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Trust. A dead body in bracken. A cop cheats on his unhappy wife who, in secret, sees a psychiatrist whose own marriage is corroded by grief: she thinks her husband is having an affair with a gay patient of hers. The cop's lover, Jane, is recently separated, and her neighbors - a couple with children - include a muscular unemployed man. Late one night, the doctor skids off a back road, finds a call box, and tries in vain to reach her husband. She sees headlights and flags down the driver. Later that night, Jane sees her neighbor park his truck and throw something into the lantana in a vacant lot. It's a woman's shoe. Unraveling the mystery lays bare five couples. Written by
Anthony LaPaglia had to work with a dialect coach to regain his native Australian accent. He had lost it from years of working on American movies. See more »
When Nik is at the police station explaining what happened the night he picked up Valerie, we see it as he is describing it - and as she gets into his truck, you can hear the door slam before it is even shut. See more »
[the morning after Leon admitted having an affair]
I fucked up, all right? People fuck up.
Really? Well, I don't. You know what's so easy, Leon? It's so easy to go out and find somebody. You know what's hard? What's hard is not to.
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Grateful acknowledgement of assistance to all our families See more »
Written by Maraca (as Isorlando Valle)
Ahi-Nama Music - Musica Unica Publishing
Licensed from Universal Music Publishing Pty. Ltd.
Performed by Maraca
Courtesy of Ahi-Nama Music and Warner Music France See more »
In this starkly realistic examination of love and infidelity among the thirtysomething crowd from down under we learn that you may desire to cheat on your spouse, but it's better if you don't.
Leon Zat, a police detective played with an original and striking demeanor by Anthony LaPaglia, cheats on his wife and finds that his adultery compromises not only his marriage but his performance on the job. He becomes irritable and flies off the handle at things of little importance, and becomes consumed with guilt.
He is not alone. The marriage of John Knox (Geoffrey Rush) and psychiatrist Valerie Somers (Barbara Hershey) is falling apart as Knox seeks something from the outside and Somers is torn apart with the suspicion that he is having a homosexual affair, perhaps with one of her clients. Meanwhile Jane O'May (Zat's adulteress played by Rachael Blake) finds that she needs a man, or maybe two, other than her estranged husband. Even Sonja Zat (Kerry Armstrong) feels the pressure and yearns to feel attractive, perhaps with younger men.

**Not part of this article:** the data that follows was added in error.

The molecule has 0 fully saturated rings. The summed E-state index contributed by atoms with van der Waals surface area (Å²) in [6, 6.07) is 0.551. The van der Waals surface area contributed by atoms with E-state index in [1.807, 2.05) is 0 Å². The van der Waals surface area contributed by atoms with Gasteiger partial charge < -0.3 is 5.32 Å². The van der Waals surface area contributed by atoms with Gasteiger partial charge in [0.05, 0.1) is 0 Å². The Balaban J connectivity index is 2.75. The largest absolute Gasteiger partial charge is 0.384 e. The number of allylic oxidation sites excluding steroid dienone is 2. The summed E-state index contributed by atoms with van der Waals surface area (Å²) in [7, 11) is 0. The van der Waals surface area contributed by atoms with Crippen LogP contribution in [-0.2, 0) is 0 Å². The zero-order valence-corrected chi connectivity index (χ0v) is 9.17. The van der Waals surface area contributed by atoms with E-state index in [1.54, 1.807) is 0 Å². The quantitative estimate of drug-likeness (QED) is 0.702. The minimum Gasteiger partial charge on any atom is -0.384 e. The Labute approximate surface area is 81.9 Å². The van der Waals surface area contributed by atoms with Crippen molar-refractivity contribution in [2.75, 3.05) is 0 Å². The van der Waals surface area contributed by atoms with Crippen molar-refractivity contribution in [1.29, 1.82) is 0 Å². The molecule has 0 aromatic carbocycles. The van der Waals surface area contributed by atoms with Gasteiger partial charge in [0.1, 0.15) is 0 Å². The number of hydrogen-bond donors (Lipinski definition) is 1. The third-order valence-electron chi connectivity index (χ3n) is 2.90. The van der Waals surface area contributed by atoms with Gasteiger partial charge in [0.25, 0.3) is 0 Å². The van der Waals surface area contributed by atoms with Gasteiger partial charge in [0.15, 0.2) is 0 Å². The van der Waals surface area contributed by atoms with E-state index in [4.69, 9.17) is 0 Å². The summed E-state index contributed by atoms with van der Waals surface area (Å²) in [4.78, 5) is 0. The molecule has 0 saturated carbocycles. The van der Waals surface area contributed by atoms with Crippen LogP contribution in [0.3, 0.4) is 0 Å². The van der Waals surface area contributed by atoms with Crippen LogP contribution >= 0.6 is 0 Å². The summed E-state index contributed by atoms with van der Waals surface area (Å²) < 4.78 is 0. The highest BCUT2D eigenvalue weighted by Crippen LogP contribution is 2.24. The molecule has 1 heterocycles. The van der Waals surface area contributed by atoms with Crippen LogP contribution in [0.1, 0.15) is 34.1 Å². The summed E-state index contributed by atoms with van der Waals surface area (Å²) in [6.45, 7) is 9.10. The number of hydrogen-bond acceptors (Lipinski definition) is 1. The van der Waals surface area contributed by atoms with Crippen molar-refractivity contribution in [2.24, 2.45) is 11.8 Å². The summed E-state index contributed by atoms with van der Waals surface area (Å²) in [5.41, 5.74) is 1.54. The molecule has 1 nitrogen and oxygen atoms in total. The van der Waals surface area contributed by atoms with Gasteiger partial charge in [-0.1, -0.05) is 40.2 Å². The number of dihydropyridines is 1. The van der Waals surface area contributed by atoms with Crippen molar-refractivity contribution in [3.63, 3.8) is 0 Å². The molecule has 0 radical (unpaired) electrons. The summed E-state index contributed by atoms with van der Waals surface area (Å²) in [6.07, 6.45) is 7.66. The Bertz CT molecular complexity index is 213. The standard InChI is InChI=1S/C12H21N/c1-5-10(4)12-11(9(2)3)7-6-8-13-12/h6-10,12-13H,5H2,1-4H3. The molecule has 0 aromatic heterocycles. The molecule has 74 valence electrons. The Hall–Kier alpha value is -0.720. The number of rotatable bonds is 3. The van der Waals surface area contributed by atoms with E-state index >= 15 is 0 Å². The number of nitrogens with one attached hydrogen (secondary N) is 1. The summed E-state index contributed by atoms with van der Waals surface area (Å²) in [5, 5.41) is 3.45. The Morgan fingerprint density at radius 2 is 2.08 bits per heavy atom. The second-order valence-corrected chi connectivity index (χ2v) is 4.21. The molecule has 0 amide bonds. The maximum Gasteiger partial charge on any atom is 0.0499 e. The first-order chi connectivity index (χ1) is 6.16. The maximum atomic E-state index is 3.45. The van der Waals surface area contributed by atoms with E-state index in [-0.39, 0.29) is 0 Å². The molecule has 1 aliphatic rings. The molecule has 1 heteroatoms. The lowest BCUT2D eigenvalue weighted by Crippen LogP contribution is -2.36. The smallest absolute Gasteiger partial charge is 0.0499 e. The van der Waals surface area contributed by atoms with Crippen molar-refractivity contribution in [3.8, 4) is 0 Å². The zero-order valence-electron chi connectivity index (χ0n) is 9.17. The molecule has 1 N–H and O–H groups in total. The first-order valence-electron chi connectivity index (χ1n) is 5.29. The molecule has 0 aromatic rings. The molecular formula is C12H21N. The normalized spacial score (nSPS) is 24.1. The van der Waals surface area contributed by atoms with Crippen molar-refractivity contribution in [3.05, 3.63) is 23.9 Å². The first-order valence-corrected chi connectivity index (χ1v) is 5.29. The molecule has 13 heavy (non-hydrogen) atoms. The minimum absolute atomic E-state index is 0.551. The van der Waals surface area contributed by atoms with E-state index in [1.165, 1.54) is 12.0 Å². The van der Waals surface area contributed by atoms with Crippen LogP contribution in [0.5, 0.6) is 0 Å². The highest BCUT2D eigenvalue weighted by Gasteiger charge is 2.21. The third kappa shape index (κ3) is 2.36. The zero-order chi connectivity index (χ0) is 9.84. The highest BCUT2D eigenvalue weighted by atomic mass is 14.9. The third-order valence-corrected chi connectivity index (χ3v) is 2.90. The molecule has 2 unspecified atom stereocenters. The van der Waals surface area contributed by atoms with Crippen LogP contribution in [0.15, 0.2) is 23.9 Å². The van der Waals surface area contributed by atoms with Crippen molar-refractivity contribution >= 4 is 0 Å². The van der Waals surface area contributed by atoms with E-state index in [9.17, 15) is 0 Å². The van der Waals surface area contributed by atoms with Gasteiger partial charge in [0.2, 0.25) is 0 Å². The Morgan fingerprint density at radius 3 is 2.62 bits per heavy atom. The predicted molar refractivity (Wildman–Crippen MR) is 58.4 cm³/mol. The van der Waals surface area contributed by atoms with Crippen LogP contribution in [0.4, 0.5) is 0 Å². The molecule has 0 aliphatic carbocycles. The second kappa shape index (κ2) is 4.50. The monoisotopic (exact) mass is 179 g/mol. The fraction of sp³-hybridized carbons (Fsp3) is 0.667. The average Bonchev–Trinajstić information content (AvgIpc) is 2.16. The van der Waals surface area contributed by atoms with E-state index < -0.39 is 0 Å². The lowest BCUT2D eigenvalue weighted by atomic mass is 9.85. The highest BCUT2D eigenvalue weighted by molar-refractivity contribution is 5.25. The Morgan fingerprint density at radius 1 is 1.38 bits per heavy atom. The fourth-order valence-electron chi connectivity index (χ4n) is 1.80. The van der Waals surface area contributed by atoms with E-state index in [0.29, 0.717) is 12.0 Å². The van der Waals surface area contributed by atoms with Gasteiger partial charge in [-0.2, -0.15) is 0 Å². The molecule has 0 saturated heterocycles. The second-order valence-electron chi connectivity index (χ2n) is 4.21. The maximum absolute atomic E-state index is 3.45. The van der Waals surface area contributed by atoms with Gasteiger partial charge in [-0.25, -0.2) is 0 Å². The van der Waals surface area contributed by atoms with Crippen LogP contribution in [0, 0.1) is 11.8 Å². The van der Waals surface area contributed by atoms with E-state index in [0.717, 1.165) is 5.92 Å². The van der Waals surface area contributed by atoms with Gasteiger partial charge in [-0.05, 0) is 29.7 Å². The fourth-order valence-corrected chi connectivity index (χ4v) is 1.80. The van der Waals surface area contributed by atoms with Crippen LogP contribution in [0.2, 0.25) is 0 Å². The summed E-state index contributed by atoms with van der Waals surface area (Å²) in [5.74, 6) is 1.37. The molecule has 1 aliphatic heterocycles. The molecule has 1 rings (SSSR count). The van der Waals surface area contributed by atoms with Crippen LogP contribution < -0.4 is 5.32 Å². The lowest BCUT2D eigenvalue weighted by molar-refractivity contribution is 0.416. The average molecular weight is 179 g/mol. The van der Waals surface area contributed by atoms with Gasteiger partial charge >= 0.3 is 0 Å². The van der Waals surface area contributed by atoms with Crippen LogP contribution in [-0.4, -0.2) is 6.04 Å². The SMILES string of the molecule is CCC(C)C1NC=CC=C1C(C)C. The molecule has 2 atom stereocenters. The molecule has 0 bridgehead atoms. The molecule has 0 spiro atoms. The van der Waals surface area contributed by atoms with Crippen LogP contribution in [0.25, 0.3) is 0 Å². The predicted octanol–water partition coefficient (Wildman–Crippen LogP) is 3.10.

More than halfway through we have an apparent murder and an investigation during the course of which some of the adulteries come to light and cause the participants to examine themselves and their lives closely.
Andrew Dovell wrote the subtle, richly attired script, full of penetrating dialogue and an uncompromising veracity, adapting it from his play Speaking in Tongues. Ray Lawrence directed in an unusual but compelling manner in which the scenes are sharply focused and cut to linger in our minds. Again and again I was startled with just how exactly right was something a character said or did. Lawrence's exacting attention to detail gives the film a textured and deeply layered feel so that one has the sense of real life fully lived. The cast is uniformly excellent although LaPaglia stands out because of his most demanding role. His performance is one of the best I have seen in recent years. The only weakness in the film is a somewhat lethargic start, partially caused by Lawrence's cinéma vérité scene construction and editing. What he likes to do is lead us to a realization along with the characters and then punctuate the experience by lingering on the scene, or in other cases by cutting quickly away. Often what other directors might show, he leaves to our imagination, and at other times he shows something seemingly trivial which nonetheless stays in our mind. John Knox's affair, for example, is not shown. Jane O'May and her husband's reconciliation is left to our mind's eye. Yet the scene with Valerie Somers in the lighted telephone booth (with graffiti) is shown at length and then what happens next is not. These are interesting directorial choices.
The ending comes upon us, as it sometimes should, unexpectedly, but then resonates so that we can see and feel the resolution. Not everything is tied up. Again we are left in some cases to use our own imagination.
This original film, one of the best of the new millennium I have seen, stayed with me long after they ran the closing credits. It is well worth the two hours.
(Note: Over 500 of my movie reviews are now available in my book "Cut to the Chaise Lounge or I Can't Believe I Swallowed the Remote!" Get it at Amazon!)
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